SIR: In obedience to the order of the Navy Department of the 5th instant, covering a resolution of the United States Senate, bearing date the 27th May ultimo, we have the honor to submit the following report:
In view of a better explanation of the subjects on which we are called upon to report, we have arranged the inquiries of the Senate under for several heads, and have replied to them consecutively, and with reference to each respective contract.
First. Resolved, That the Committee on the Post Office and Post Roads inquire and report to the Senate the facts in relation to the respective contracts for building mail steam-ships, and for the trans portation of the United States mail between New York and Liverpo between New York, Havana, and New Orleans, and Havana a Chagres, and between Panama and San Francisco and some point Oregon; whether such ships have been completed in the manner and the times stipulated in the contracts, respectively, and, if not, wh reasons are assigned therefor."
With respect to the contract for transporting the United States between New York and Liverpool, entered into by E. K. Collins a associates, and dated the 6th of March, 1846, the contractors stipula to build five steamships-four to be ready in 18 months from date contract, and the fifth to be completed as early as practicable. By subsequent law of Congress, the time for the completion of E. K. Collis contract was extended to the 1st of June, 1850.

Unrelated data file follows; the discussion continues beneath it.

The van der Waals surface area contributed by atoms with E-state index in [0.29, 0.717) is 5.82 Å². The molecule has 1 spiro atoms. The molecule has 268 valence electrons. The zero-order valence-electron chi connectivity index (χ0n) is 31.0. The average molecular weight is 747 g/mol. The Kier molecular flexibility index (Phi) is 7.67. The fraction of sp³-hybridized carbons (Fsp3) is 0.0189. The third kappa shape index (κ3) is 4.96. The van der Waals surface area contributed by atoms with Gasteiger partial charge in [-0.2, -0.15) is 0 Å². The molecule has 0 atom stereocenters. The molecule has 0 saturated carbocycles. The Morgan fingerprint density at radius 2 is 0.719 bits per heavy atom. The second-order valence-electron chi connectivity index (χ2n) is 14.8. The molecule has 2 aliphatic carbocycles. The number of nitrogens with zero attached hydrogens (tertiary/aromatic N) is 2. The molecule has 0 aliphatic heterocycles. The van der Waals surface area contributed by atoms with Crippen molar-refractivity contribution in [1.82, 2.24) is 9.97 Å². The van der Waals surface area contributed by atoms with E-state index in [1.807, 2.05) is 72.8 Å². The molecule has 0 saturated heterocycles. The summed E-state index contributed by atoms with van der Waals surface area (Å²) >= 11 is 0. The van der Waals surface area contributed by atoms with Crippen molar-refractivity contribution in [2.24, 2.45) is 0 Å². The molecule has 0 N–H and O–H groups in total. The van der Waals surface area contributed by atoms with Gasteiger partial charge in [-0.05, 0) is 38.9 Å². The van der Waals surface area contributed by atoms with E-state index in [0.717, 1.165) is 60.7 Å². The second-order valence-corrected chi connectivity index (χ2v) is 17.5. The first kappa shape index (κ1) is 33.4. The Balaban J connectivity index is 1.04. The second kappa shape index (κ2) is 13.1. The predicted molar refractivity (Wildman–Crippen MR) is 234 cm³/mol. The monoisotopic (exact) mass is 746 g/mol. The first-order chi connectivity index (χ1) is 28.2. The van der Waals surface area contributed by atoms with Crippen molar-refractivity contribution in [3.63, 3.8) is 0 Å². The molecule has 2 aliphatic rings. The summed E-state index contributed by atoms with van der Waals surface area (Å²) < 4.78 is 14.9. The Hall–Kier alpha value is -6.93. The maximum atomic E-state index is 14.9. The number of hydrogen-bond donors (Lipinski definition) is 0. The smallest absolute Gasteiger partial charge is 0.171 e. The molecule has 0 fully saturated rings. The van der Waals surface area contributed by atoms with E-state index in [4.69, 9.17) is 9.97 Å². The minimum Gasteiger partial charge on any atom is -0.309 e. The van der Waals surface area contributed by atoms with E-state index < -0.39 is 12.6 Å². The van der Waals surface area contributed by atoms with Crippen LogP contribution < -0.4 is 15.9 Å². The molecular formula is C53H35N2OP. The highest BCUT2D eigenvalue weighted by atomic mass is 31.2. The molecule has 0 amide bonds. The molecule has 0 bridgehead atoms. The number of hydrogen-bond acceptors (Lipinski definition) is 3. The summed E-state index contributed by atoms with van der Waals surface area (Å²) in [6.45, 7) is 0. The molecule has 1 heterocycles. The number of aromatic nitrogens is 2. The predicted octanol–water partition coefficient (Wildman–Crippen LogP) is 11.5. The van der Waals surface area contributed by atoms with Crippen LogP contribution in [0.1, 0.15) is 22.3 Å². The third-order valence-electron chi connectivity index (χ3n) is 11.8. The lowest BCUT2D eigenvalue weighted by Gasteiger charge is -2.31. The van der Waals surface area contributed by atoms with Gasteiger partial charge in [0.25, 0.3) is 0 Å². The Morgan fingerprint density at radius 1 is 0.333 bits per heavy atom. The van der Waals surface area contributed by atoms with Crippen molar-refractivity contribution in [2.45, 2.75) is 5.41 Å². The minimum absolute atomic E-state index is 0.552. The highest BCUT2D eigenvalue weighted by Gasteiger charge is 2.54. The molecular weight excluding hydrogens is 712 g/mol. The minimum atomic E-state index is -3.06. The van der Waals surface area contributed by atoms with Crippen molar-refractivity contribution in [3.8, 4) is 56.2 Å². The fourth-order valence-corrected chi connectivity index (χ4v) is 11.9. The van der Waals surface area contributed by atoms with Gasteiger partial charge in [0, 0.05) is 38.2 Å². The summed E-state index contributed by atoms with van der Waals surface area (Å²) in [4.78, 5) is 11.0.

Of the vessels above referred to, four have been launched-the " lantic," of 2,845 tons; the "Pacific," of 2,707 tons; the "Arctic," 2,856 tons; and the "Baltic," of 2,723 tons, registered measureme The fifth has not yet been commenced. The "Atlantic" was inspecte. on the 5th of April, and the "Pacific" on the 13th of May last, and they & now employed under the contract in the transportation of the mails. T "Arctic" and "Baltic" will, it is expected, be ready for inspection August next.
The ships of Collins's contract are required to be of not less than 20 tons burden, with engines of not less than 1,000 horse-power. In nage, it will be seen that they considerably exceed the prescribed lim and the effective or working power of their engines is not less than 1,50 horses; though, according to the old rule of Watt & Bolton for est mating the power of steam-engines, their nominal power is a little sh of 1,000 horses.
In manner and materials of construction of these vessels, the terms the contract have been complied with, excepting that, instead of engi of direct action, those with side levers have been substituted. (See s companying paper, marked A.)
The contract of Albert G. Sloo, dated April 20, 1847, was for the ca struction of five steam ships-four to be of not less than 1,500 tons burde